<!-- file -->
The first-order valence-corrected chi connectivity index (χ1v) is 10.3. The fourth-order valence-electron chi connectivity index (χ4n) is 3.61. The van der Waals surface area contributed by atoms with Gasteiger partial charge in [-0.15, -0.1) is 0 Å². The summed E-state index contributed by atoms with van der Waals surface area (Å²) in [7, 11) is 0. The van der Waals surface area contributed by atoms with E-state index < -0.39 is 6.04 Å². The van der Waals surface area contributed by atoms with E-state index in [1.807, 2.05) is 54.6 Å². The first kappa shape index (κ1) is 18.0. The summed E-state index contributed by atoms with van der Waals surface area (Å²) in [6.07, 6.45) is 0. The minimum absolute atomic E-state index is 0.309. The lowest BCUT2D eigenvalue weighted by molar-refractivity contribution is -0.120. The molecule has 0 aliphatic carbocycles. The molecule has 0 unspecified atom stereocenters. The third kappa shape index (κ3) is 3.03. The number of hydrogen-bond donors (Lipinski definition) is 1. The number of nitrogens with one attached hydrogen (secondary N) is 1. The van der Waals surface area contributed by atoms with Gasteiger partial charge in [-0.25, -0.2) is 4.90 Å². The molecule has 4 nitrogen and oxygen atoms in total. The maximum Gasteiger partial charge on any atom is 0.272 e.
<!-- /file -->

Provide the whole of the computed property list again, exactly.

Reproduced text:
The first-order valence-corrected chi connectivity index (χ1v) is 10.3. The fourth-order valence-electron chi connectivity index (χ4n) is 3.61. The van der Waals surface area contributed by atoms with Gasteiger partial charge in [-0.15, -0.1) is 0 Å². The summed E-state index contributed by atoms with van der Waals surface area (Å²) in [7, 11) is 0. The van der Waals surface area contributed by atoms with E-state index < -0.39 is 6.04 Å². The van der Waals surface area contributed by atoms with E-state index in [1.807, 2.05) is 54.6 Å². The first kappa shape index (κ1) is 18.0. The summed E-state index contributed by atoms with van der Waals surface area (Å²) in [6.07, 6.45) is 0. The minimum absolute atomic E-state index is 0.309. The lowest BCUT2D eigenvalue weighted by molar-refractivity contribution is -0.120. The molecule has 0 aliphatic carbocycles. The molecule has 0 unspecified atom stereocenters. The third kappa shape index (κ3) is 3.03. The number of hydrogen-bond donors (Lipinski definition) is 1. The number of nitrogens with one attached hydrogen (secondary N) is 1. The van der Waals surface area contributed by atoms with Gasteiger partial charge in [-0.25, -0.2) is 4.90 Å². The molecule has 4 nitrogen and oxygen atoms in total. The maximum Gasteiger partial charge on any atom is 0.272 e.